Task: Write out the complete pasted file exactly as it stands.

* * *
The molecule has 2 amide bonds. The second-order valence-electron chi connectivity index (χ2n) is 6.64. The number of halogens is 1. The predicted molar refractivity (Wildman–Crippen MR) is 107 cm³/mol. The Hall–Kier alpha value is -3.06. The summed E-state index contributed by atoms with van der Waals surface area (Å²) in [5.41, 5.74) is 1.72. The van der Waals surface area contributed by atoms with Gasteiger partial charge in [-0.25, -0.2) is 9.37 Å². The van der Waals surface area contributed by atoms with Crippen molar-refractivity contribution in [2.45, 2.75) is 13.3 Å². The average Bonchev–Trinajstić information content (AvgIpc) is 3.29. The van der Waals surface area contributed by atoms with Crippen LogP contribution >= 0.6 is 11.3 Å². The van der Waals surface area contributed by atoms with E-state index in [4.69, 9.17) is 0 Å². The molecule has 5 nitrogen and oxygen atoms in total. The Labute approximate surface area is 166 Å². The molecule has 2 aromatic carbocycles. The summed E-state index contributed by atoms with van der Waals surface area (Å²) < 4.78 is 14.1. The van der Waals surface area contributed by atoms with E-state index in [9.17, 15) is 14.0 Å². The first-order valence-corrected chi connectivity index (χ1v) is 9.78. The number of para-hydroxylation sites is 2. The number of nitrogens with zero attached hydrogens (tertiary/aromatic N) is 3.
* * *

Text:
The molecule has 2 amide bonds. The second-order valence-electron chi connectivity index (χ2n) is 6.64. The number of halogens is 1. The predicted molar refractivity (Wildman–Crippen MR) is 107 cm³/mol. The Hall–Kier alpha value is -3.06. The summed E-state index contributed by atoms with van der Waals surface area (Å²) in [5.41, 5.74) is 1.72. The van der Waals surface area contributed by atoms with Gasteiger partial charge in [-0.25, -0.2) is 9.37 Å². The van der Waals surface area contributed by atoms with Crippen molar-refractivity contribution in [2.45, 2.75) is 13.3 Å². The average Bonchev–Trinajstić information content (AvgIpc) is 3.29. The van der Waals surface area contributed by atoms with Crippen LogP contribution >= 0.6 is 11.3 Å². The van der Waals surface area contributed by atoms with E-state index in [4.69, 9.17) is 0 Å². The molecule has 5 nitrogen and oxygen atoms in total. The Labute approximate surface area is 166 Å². The molecule has 2 aromatic carbocycles. The summed E-state index contributed by atoms with van der Waals surface area (Å²) < 4.78 is 14.1. The van der Waals surface area contributed by atoms with E-state index in [9.17, 15) is 14.0 Å². The first-order valence-corrected chi connectivity index (χ1v) is 9.78. The number of para-hydroxylation sites is 2. The number of nitrogens with zero attached hydrogens (tertiary/aromatic N) is 3.